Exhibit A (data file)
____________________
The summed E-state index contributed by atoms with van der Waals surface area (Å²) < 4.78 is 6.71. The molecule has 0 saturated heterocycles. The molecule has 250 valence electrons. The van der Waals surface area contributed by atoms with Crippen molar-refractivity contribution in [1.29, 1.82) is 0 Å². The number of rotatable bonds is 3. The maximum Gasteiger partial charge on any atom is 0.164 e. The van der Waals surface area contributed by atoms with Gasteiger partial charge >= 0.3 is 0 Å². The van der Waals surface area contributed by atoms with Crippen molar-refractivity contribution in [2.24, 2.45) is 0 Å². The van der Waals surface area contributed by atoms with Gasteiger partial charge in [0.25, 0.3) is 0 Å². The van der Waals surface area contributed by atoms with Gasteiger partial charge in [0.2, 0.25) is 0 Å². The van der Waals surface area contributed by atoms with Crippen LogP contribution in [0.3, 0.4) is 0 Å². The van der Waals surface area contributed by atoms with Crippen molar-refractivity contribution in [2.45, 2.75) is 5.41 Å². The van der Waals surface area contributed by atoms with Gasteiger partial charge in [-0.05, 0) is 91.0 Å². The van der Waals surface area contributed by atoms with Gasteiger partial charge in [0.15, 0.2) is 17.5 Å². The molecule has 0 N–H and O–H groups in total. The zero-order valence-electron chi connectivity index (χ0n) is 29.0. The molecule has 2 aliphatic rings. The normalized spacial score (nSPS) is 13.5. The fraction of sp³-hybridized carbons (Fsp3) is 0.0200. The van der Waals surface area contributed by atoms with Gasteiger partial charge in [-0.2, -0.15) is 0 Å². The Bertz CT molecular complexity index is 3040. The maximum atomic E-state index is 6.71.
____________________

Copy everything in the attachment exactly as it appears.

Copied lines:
The summed E-state index contributed by atoms with van der Waals surface area (Å²) < 4.78 is 6.71. The molecule has 0 saturated heterocycles. The molecule has 250 valence electrons. The van der Waals surface area contributed by atoms with Crippen molar-refractivity contribution in [1.29, 1.82) is 0 Å². The number of rotatable bonds is 3. The maximum Gasteiger partial charge on any atom is 0.164 e. The van der Waals surface area contributed by atoms with Gasteiger partial charge >= 0.3 is 0 Å². The van der Waals surface area contributed by atoms with Crippen molar-refractivity contribution in [2.24, 2.45) is 0 Å². The van der Waals surface area contributed by atoms with Gasteiger partial charge in [0.25, 0.3) is 0 Å². The van der Waals surface area contributed by atoms with Gasteiger partial charge in [0.2, 0.25) is 0 Å². The van der Waals surface area contributed by atoms with Crippen LogP contribution in [0.3, 0.4) is 0 Å². The van der Waals surface area contributed by atoms with Crippen molar-refractivity contribution in [2.45, 2.75) is 5.41 Å². The van der Waals surface area contributed by atoms with Gasteiger partial charge in [-0.05, 0) is 91.0 Å². The van der Waals surface area contributed by atoms with Gasteiger partial charge in [0.15, 0.2) is 17.5 Å². The molecule has 0 N–H and O–H groups in total. The zero-order valence-electron chi connectivity index (χ0n) is 29.0. The molecule has 2 aliphatic rings. The normalized spacial score (nSPS) is 13.5. The fraction of sp³-hybridized carbons (Fsp3) is 0.0200. The van der Waals surface area contributed by atoms with Gasteiger partial charge in [-0.2, -0.15) is 0 Å². The Bertz CT molecular complexity index is 3040. The maximum atomic E-state index is 6.71.